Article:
# All Signs Point to the Discriminant

## All Signs Point to the Discriminant

Have you ever owned one of those Magic 8 Balls? They look like comically oversized pool balls, but have a flat window built into them, so that you can see what's inside—a 20-sided die floating in disgusting opaque blue goo. Supposedly, the billiard ball has prognostic powers; all you have to do is ask it a question, give it a shake, and slowly, mystically, like a petroleum-covered seal emerging from an oil spill, the die will rise to the little window and reveal the answer to your question.

The quadratic equation contains a Magic 8 Ball of sorts. The expression *b*^{2} - 4*ac* from beneath the radical sign is called the *discriminant*, and it can actually determine for you how many solutions a given quadratic equation has, if you don't feel like actually calculating them. Considering that an unfactorable quadratic equation requires a lot of work to solve (tons of arithmetic abounds in the quadratic formula, and a whole bunch of steps are required in the completing the square method), it's often useful to gaze into the mystic beyond to make sure the equation even *has* any real number solutions before you spend any time actually trying to find them.

##### Talk the Talk

The **discriminant** is the expression *b*^{2} - 4*ac*, which is defined for any quadratic equation *ax*^{2} + *bx* + *c* = 0. Based upon the sign of the expression, you can determine how many real number solutions the quadratic equation has.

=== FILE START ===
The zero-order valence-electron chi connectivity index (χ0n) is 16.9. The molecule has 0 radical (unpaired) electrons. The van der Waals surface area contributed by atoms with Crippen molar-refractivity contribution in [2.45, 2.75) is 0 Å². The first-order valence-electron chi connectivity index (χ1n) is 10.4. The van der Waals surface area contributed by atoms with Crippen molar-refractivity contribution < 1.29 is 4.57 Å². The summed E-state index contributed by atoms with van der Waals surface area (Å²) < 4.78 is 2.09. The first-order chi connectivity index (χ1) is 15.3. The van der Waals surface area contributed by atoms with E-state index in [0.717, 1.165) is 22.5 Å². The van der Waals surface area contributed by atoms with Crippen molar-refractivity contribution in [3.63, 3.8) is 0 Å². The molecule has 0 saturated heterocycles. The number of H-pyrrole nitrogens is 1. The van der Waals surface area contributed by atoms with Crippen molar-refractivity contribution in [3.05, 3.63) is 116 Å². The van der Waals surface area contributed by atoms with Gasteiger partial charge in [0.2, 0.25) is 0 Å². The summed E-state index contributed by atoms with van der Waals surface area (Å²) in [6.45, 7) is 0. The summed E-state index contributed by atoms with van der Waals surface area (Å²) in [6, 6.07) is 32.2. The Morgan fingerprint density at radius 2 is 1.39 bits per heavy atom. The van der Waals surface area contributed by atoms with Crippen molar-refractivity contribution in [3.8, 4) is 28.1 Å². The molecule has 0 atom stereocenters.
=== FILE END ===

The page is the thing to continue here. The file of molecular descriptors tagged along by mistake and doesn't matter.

Here's how the discriminant works. Given a quadratic equation *ax*^{2} + *bx* + *c* = 0, plug the coefficients into the expression *b*^{2} - 4*ac* to see what results:

- If you get a positive number, the quadratic will have two unique solutions.
- If you get 0, the quadratic will have exactly one solution, a double root.
- If you get a negative number, the quadratic will have no real solutions, just two imaginary ones. (In other words, solutions will contain the
*i*you learned about in Wrestling with Radicals.)

The discriminant isn't magic. It just shows how important that radical is in the quadratic formula. If its radicand is 0, for example, then you'll get

a single solution. If, however, *b*^{2} - 4*ac* is negative, then you'll have a negative inside a square root sign in the quadratic formula, meaning only imaginary solutions.

**Example 4**: Without calculating them, determine how many real solutions the equation 3*x*^{2} - 2*x* = -1 has.

**Solution**: Set the quadratic equation equal to 0 by adding 1 to both sides.

- 3
*x*^{2}- 2*x*+ 1= 0

##### You've Got Problems

Problem 4: Without calculating them, determine how many real solutions the equation 25*x*^{2} - 40*x* + 16 = 0 has.

Set *a* = 3, *b* = -2, and *c* = 1, and evaluate the discriminant.

*b*^{2}- 4*ac*- =(-2)
^{2}- 4(3)(1) - = 4 - 12
- = -8

Because the discriminant is negative, the quadratic equation has no real number solutions, only two imaginary ones.

Excerpted from The Complete Idiot's Guide to Algebra © 2004 by W. Michael Kelley. All rights reserved including the right of reproduction in whole or in part in any form. Used by arrangement with **Alpha Books**, a member of Penguin Group (USA) Inc.

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**See also:**